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Diversity and inclusion in the workplace
Diversity and inclusion in the workplace

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1.2 Enhancing your awareness

A useful insight can be gained from understanding different models of disability. Disability Nottinghamshire (no date) explains the medical and social models as follows:

The medical model of disability says people are disabled by their impairments or differences, which should be ‘fixed’ or changed by medical and other treatments, even when the impairment or difference does not cause pain or illness.

The social model of disability says that disability is caused by the way society is organised, rather than by a person’s impairment or difference. It looks at ways of removing barriers that restrict life choices for disabled people.

Societal norms, and the medical model of disability can lead to ableism, defined by UCU (no date) as:

discrimination in favour of non-disabled people […] based on an assumption that the physical, cognitive and sensory differences with which disabled people live with are deficits, and […] that disabled people need to be ‘fixed’. It is manifest in physical, environmental and attitudinal barriers that exclude and stigmatise an entire group of people as ‘less than’.

A key aspect of ableism is the used of inappropriate, or ableist language.

Language and terminology

An area of uncertainty for many employers is language and terminology. If we don’t know how to say something correctly, we might choose not to say it at all.

Ableist language involves the use of negative stereotypes, phrases and assumptions that can impact negatively on disabled people. Many of them are common phrases and their impact is often unintentional. Examples include:

‘That’s so lame’ ‘ You’re a bit bi-polar today’ ‘She is crazy’ ‘He’s such a psycho’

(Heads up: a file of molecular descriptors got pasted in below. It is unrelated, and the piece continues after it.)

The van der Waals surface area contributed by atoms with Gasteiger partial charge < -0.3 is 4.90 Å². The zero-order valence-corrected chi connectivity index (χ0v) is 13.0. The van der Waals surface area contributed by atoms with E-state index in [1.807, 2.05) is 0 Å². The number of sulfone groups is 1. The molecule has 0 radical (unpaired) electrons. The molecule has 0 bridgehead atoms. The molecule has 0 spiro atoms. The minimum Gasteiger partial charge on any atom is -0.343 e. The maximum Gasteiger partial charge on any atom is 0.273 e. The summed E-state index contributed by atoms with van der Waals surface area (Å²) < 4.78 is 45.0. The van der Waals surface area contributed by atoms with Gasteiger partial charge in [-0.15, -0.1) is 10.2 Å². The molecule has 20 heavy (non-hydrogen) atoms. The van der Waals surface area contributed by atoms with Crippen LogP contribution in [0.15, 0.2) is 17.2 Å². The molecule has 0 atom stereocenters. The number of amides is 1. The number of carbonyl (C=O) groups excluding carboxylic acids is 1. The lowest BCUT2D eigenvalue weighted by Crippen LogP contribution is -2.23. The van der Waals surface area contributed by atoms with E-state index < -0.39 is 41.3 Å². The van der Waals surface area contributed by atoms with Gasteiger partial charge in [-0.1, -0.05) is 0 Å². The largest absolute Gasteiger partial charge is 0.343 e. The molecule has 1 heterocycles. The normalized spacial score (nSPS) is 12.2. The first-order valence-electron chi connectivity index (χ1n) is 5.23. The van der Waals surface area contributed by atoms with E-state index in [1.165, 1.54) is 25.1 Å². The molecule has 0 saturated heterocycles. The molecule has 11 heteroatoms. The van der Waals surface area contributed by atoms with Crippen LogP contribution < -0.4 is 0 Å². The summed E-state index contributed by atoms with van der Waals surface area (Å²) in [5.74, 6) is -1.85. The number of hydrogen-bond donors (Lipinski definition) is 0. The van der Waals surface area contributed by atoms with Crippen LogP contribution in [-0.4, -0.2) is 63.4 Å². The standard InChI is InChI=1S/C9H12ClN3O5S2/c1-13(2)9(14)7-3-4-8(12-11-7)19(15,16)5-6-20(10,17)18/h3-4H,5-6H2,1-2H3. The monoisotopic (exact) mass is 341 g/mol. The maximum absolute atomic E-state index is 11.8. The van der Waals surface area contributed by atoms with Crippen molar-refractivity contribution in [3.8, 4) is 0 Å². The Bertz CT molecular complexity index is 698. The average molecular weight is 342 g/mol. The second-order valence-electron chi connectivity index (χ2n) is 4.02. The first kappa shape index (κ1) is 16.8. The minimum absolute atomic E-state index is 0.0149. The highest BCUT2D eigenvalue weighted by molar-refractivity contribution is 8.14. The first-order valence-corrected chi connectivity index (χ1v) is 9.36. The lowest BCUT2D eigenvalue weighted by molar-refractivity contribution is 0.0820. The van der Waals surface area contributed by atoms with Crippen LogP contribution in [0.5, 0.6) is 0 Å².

‘He must be off his meds’ ‘I don’t think of you as disabled’ ‘She is so OCD’

(UCU, no date)

These types of comments are also microaggressions, which you’ll learn more about in Week 4.

Key advice is to avoid passive, victim words and to use language that respects disabled people as active individuals with control over their own lives.

GOV.UK (2021) provides useful guidance on inclusive language relating to disability, including the following table of words to use and avoid:

Table 2
Avoid Use
(the) handicapped, (the) disabled disabled (people)
afflicted by, suffers from, victim of has [name of condition or impairment]
confined to a wheelchair, wheelchair-bound wheelchair user
mentally handicapped, mentally defective, retarded, subnormal with a learning disability (singular) with learning disabilities (plural)
cripple, invalid disabled person
spastic person with cerebral palsy
able-bodied non-disabled
mental patient, insane, mad person with a mental health condition
deaf and dumb; deaf mute deaf, user of British Sign Language (BSL), person with a hearing impairment
the blind people with visual impairments; blind people; blind and partially sighted people
an epileptic, diabetic, depressive, and so on person with epilepsy, diabetes, depression or someone who has epilepsy, diabetes, depression
dwarf; midget someone with restricted growth or short stature
fits, spells, attacks seizures